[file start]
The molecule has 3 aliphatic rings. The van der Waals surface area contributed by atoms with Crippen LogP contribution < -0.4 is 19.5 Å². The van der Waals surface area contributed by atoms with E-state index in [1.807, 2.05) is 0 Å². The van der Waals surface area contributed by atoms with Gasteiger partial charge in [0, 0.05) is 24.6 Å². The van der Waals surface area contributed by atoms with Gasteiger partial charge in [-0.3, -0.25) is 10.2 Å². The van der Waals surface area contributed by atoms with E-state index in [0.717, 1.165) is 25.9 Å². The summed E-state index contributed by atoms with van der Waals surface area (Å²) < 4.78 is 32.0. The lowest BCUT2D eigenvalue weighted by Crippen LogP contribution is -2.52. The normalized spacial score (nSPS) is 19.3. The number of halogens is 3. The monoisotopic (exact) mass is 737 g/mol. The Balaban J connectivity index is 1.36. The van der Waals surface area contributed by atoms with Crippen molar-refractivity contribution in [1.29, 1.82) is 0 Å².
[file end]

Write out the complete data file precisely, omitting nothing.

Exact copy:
The molecule has 3 aliphatic rings. The van der Waals surface area contributed by atoms with Crippen LogP contribution < -0.4 is 19.5 Å². The van der Waals surface area contributed by atoms with E-state index in [1.807, 2.05) is 0 Å². The van der Waals surface area contributed by atoms with Gasteiger partial charge in [0, 0.05) is 24.6 Å². The van der Waals surface area contributed by atoms with Gasteiger partial charge in [-0.3, -0.25) is 10.2 Å². The van der Waals surface area contributed by atoms with E-state index in [0.717, 1.165) is 25.9 Å². The summed E-state index contributed by atoms with van der Waals surface area (Å²) < 4.78 is 32.0. The lowest BCUT2D eigenvalue weighted by Crippen LogP contribution is -2.52. The normalized spacial score (nSPS) is 19.3. The number of halogens is 3. The monoisotopic (exact) mass is 737 g/mol. The Balaban J connectivity index is 1.36. The van der Waals surface area contributed by atoms with Crippen molar-refractivity contribution in [1.29, 1.82) is 0 Å².